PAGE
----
The best wines from the Wine Society summer crop
The Wine Society has been one of the winners of lockdown. With its loyal membership and online business model, trading has been strong with new members beating down the virtual doors to Britain’s oldest mutual society, founded in the basement of the Albert Hall in 1874.
“Trading has been as strong as last year,” says head buyer Pierre Mansour, “our biggest challenge has been keeping up with the demand.”
The Wine Society can sometimes seem a bit old-fashioned, but there’s nothing fuddy-duddy about its range; in fact it’s quite the contrary, as you’ll find wines it would be hard to get hold of on the high street. Unlike other online retailers, it doesn’t do “half price introductory case” vouchers, “buy one get one free”, or any other spurious price promotions, preferring to treat its 176,000 active members with a bit of respect. The prices are very fair and if you don’t like a wine, you can have your money back. That said, as a member for more than twenty years, I have never had cause to do so (I visited its HQ back in 2017 and here is my report).
The Society’s primary focus is on good wine, rather than saving the planet, but it is about to launch a sustainability scorecard for its products, as part of a huge revamp of its website, which will be really interesting. I confess that I am looking forward to seeing producers who use ridiculously heavy bottles looking sheepish when they see the impact on their scores.
“The scorecard will be there to help members make informed choices,” says Mansour, who insists it will not lead to wines being de-listed if they don’t measure up. The Society itself intends to be carbon neutral in its operations by 2028 and zero carbon by 2035.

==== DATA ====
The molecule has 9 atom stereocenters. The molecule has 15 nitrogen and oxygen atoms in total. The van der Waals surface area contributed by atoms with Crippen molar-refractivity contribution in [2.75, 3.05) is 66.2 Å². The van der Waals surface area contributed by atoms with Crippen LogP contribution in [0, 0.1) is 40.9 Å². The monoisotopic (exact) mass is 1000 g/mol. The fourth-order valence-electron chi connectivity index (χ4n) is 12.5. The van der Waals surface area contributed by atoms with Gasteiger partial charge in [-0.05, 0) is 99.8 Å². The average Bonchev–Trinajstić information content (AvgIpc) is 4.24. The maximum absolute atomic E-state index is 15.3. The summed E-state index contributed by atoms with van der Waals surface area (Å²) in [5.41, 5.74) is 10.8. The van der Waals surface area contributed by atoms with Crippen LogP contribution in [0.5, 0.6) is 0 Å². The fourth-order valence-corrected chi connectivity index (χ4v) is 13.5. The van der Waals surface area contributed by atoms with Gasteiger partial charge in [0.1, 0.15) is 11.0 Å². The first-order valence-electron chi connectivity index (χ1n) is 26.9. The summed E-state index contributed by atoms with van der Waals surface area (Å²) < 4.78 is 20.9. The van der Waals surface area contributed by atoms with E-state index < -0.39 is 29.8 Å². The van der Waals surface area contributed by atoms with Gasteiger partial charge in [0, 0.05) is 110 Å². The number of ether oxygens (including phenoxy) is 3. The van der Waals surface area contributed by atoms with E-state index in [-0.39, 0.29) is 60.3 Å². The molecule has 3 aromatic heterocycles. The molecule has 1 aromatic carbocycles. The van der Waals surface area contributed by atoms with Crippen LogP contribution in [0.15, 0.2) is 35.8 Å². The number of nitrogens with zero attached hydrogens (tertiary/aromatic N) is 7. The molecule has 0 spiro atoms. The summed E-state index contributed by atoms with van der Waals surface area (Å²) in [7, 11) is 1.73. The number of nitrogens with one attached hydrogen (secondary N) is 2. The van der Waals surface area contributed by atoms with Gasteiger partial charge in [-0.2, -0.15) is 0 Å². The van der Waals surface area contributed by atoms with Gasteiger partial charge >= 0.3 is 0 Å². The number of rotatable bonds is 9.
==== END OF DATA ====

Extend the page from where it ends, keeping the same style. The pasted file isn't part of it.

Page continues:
Head buyer, Pierre Mansour
A couple of times a year, there’s a press tasting which, courtesy of coronavirus, has been virtual, of late. I am no great fan of these mini-bottle tastings (see my monthly column for Club Oenologique to see why) but this week’s summer tasting was actually really good, with only one sample out of 48 being in poor condition, an impressive feat.
Trying to select a top 10 from 47 wines is really tricky this time, as it was a stellar line up, but these would be my recommendations (all are currently available, unless indicated otherwise):
My pick of the whites:
Ventoux Blanc, Terrasses, Chateau Pesquie 2020 (£8.95), from Provence, a sumptuous, sunny Rhône blend, led by Viognier, with Roussanne, Clairette and Grenache Blanc in supporting roles. Juicy-fruited, with Galia melon, ripe lemon, pineapple and even a hint of banana, the layered texture is lush and the price is remarkable. A great buy.
Psarades Dafni, Domaine Lyrarakis 2020 (£9.50), though it always makes me think of Scooby Doo, Dafni is actually a lovely, light-skinned white grape from Crete that’s named after the Greek word for laurel. I don’t know whether it’s autosuggestion but there’s definitely some young bay leaf on the nose, with lime zest, yellow apple and fresh ginger. Well balanced, fresh and invigorating, there’s a little bit of skin contact, which adds some fascinating aromatics and lovely texture. There’s also a hint of sea breeze salinity in the finish. This is a wine to impress your guests.
Iona Chardonnay, Elgin 2019 (£16), a lovely cool climate Chardonnay, with serene citrus and stone fruit character, the elegantly-integrated French oak providing subtle toasty spice notes, it is a classy, creamy, polished wine that suggests a price tag north of twenty quid.